The rate of carbapenem-resistant Enterobacteriaceae cases in community hospitals in the southeastern United States has increased fivefold since 2008, according to a report in Infection Control and Hospital Epidemiology.
CRE are a family of germs that are difficult to treat because they have high levels of resistance to antibiotics. Klebsiella species and Escherichia coli (E. coli) are examples of Enterobacteriaceae, a normal part of the human gut bacteria, that can become carbapenem-resistant.
“This dangerous bacteria is finding its way into health care facilities nationwide,” Joshua Thaden, MD, of the division of infectious diseases at Duke University, said in a press release. “Even this marked increase likely underestimates the true scope of the problem given variations in hospital surveillance practices. A CRE epidemic is fast approaching and we must take immediate and significant action in order to limit the transmission of these dangerous pathogens throughout our hospitals and acute care facilities.”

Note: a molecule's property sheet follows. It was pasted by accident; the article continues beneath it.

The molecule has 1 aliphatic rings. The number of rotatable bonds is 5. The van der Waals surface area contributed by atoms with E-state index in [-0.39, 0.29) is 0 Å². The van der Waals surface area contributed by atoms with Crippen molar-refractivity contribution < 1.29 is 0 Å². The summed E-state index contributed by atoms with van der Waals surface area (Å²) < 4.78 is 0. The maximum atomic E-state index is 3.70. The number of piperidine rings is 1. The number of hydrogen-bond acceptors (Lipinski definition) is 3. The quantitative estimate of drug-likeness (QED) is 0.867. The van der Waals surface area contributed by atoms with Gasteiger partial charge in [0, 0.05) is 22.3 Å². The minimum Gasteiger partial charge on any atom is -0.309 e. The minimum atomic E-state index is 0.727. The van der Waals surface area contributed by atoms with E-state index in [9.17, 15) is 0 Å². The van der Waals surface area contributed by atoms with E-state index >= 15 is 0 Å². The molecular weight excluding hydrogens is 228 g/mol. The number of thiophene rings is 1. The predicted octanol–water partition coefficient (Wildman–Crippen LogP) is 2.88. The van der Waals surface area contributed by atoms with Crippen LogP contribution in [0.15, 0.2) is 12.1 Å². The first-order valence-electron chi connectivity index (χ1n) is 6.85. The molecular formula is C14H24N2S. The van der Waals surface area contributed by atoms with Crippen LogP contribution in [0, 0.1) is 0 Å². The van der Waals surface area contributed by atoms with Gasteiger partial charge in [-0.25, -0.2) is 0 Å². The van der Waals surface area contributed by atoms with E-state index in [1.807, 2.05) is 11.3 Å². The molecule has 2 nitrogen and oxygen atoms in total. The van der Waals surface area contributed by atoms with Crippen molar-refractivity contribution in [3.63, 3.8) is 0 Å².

Thaden and colleagues evaluated CRE surveillance data collected prospectively at 25 community hospitals throughout North Carolina, South Carolina, Virginia and Georgia from 2008 to 2012. During this time, 305 CRE isolates were detected at 16 of the hospitals. Symptomatic CRE infection was seen in 180 cases and asymptomatic colonization was found in the other 125 cases. The most prevalent species was Klebsiella pneumoniae (91%), and most cases (94%) were health care-associated.
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